As if the jungle of SSL-certificates was not hard to navigate as it is with all its combinations of levels and providers (read more here), there is also something called a “SAN” certificate. SAN stands for ”Subject Alternative Names” and is a certificate that enables the same certificate to be used on several domains/subdomains, something that would otherwise require several individual SSL-certificates.
As described in the third part of our SSL-certificate school, it is the management and renewal of an organisation’s SSL-certificates that causes the most stomach-ache for the one responsible. A SAN-certificate can often be the answer to his or her prayers since it means you only have to keep track of one certificate, with a single end date and a single supplier.
What are the advantages of a SAN-certificate versus individual certificates?
There are a great number of consolidating several “smaller” certificates by replacing them with one SAN-certificate. The primary advantage obviously being less work and less certificates to renew.
What are the potential disadvantages?
Of course there are disadvantages, otherwise everyone would be using SAN-certificates.
The primary disadvantage of using a SAN-certificate is that the certificates are all generated using the same CSR. This means that if the certificate is hacked, all SAN-certificates are affected. At the same time, the primary advantage of the SAN-certificate, the fact that you only have to renew one certificate, also its disadvantage if the renewal is neglected. If the certificate is not renewed, the certificate stops working everywhere it is being used. However, if the certificate is under control, for example managed by a trusted certificate partner, this is a small risk compared to the advantages of using a SAN-certificate.
How does one go about if one wants to start using a SAN-certificate?
Firstly, you must find out which certificates that you have and how they are currently being used.
Common usages for SSL-certificates:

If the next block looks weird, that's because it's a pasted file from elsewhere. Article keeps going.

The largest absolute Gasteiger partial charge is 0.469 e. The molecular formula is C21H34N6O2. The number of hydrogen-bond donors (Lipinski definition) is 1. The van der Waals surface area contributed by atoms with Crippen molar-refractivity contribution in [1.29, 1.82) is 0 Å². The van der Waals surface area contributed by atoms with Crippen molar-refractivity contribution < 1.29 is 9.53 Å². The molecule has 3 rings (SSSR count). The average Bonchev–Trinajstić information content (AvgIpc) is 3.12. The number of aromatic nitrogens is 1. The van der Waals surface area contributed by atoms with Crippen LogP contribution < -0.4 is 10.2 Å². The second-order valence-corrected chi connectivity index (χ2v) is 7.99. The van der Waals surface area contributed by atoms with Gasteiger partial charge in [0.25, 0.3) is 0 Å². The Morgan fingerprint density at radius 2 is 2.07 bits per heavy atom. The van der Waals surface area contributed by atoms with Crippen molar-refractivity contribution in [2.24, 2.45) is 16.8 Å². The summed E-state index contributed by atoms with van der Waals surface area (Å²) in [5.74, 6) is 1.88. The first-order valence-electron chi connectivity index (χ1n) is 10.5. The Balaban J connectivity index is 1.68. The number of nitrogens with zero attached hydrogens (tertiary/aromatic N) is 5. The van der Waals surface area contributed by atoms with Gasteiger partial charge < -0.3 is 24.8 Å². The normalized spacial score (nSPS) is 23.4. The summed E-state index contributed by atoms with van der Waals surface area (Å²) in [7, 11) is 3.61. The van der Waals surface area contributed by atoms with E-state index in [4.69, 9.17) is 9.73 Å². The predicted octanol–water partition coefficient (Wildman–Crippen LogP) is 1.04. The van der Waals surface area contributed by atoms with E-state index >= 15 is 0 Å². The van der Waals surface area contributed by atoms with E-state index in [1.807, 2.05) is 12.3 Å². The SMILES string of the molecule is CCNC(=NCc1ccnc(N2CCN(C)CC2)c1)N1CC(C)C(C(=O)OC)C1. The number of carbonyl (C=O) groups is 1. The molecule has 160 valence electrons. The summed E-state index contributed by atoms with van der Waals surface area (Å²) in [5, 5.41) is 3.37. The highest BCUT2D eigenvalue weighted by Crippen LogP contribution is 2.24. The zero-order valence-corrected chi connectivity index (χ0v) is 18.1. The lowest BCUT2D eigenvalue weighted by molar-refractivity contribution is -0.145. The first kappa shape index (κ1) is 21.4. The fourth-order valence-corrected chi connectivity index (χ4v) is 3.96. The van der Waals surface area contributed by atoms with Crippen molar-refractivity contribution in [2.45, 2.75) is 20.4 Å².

- Public websites
- Internal systems
- Other services that require encrypted data traffic
In a recent project, a client of ours had 18 different SSL-certificates for internal systems and services. That meant 18 different certificates to keep track of and renew. My recommendation was that we helped them set up a new SAN-certificate that included all internal systems and services.
The same can be done for public websites. However, it is important to check if the certificate owner for the sites needs to differ on the individual sites. This is because you can only have one owner on a SAN-certificate.
Regardless, it is always a good idea to separate the certificates based on areas of usage, that way you can more easily keep track of which certificate that is being used for what.
How we can help you with you management of certificates
Our aim is to ensure the same secure management of SSL-certificates as with domain names and trademarks. For maximum protection against certificates failing because of poor management, our recommendation is to always consolidate your certificates.
Let my team of experts help you with a plan for a more secure certificate management according to the following stages:
- The analysis
In collaboration with you, we analyse your current certificate situation. Which certificates are there? From which providers? And so on. The analysis is summarised in a document containing a recommended action plan for optimizing the current certificate management.
- Creating control
Based on the action plan, we enable the client to make sure every certificate is under control, with the aim of every certificate being managed by Ports Group for total control and security.
- Ongoing certificate partnership with portfolio management
Ports Group is a gold partner of Digicert, Symantec, Geotrust and Thawte – we have the ability to provide our clients with a smooth and secure certificate partnership, with one dedicated contact and safe management.